IEA raises oil demand outlook

Edward Bell - Senior Director, Market Economics
Published Date: 14 April 2021

 

The IEA revised up its oil demand forecast for 2021 by 210k b/d to 96.69m b/d for the year in its April Oil Market Report. That would take total growth to around 5.7m b/d for this year compared with a 8.7m b/d drop in 2020 as Covid-19 restricted global mobility and industrial demand for fuel and oil products. OECD Americas accounted for most the upward revision to demand (160k b/d) thanks to a strong start to vaccinations in the US and an expected burst of economic activity over coming months as restrictions are eased and Americans come out of the Covid-19 economic crisis in reasonably solid financial shape.

The IEA did highlight the rising number of Coivd-19 cases in India as a risk to demand this year and adjusted their projections for India downward. As curfews and restrictions spread across India in an effort to combat the spread of new virus strains, oil demand in India looks at serious risk of underperforming the IEA’s projection of a little under 5m b/d this year. Depending how long restrictions remain in place and how extensively they limit mobility, a sharp drop in India’s oil demand alone could push a delicately balanced market in Q2 into surplus. Turkey has also introduced new restrictions for at least two weeks, limiting inter-city travel and putting weekend curfews into place at earlier times.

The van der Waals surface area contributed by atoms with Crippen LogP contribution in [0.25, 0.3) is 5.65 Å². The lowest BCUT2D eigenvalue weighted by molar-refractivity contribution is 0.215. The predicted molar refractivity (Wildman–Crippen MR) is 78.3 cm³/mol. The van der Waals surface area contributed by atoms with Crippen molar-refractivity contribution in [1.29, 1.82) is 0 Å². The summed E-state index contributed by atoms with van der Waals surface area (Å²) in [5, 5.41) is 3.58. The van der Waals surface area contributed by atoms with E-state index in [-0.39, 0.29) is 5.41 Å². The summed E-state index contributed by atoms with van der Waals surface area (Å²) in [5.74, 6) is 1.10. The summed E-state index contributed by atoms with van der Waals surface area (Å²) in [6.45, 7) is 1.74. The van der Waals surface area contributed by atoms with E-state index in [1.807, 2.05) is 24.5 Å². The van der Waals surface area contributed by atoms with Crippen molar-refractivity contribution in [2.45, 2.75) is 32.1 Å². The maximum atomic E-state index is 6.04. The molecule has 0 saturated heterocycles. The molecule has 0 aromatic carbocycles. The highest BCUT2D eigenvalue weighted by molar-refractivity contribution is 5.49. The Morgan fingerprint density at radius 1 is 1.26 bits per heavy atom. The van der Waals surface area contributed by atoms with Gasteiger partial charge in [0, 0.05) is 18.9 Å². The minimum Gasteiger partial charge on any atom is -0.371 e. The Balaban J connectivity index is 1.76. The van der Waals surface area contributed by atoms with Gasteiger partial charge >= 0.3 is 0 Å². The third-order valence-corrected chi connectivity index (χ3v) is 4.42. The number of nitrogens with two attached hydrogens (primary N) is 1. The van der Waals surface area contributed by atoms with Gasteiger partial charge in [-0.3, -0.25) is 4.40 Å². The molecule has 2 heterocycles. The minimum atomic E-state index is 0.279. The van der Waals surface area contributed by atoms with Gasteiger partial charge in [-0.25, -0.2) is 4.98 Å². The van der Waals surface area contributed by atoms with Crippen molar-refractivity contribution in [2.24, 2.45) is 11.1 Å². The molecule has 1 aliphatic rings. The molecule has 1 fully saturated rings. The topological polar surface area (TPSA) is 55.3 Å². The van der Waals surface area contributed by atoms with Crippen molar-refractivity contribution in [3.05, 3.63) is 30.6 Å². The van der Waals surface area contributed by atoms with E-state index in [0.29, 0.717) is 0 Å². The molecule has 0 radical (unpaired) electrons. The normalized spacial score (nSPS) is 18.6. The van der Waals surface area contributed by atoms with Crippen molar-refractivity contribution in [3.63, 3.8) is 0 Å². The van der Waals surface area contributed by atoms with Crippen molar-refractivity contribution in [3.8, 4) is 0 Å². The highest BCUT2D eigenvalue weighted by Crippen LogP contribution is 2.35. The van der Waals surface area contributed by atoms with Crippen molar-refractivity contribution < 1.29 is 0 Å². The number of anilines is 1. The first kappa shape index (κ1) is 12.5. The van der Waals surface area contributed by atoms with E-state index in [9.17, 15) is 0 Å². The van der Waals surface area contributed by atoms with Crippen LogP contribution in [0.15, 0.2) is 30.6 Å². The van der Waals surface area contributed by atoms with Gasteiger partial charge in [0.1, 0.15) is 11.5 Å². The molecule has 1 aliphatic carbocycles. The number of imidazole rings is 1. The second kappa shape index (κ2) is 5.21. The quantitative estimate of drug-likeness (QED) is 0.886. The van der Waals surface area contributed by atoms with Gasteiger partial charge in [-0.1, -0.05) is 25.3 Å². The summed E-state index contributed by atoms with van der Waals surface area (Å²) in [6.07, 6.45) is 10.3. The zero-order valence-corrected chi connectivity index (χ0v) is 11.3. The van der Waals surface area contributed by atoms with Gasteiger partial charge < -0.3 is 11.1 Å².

Nevertheless, the overall upward revision to demand will be welcome news to OPEC+ producers who are in the process of adding 2m b/d of output from May until July and follows on from OPEC’s own monthly oil market report where they too revised demand higher. The April projection is also the strongest 2021 demand forecast the IEA has put out this year while estimates of the decline in 2020 have been reasonably steady.

IEA nudges its demand growth forecasts higher in April

Source: IEA, Emirates NBD Research

For production, the IEA estimated that OPEC+ hit compliance with output targets of 113% in March thanks to considerable additional cuts from Saudi Arabia (estimated at hitting 153% of its target) and better than 90% compliance among all other major producers. The UAE produced 2.61m b/d in March, according to the IEA, compared with a target of 2.63m b/d.

Despite demand conditions being at risk in key markets like India and a potential slow-down to vaccine distributions given safety considerations of some of the drugs available, oil markets have been reasonably steady in recent weeks. After declining almost 13% from a year-to-date peak of USD 69.63/b in mid-March, Brent futures have recovered around half of that decline and are trading close to USD 65/b. We are holding to our bullish expectation for oil prices this year (Brent futures at an average of USD 67.50/b) as we expect OPEC+ will react to signs of demand slipping by keeping output restraint an immediate and meaningful tool. The next OPEC+ meeting is in just two weeks (April 28th) where output levels for Q3 will be in focus.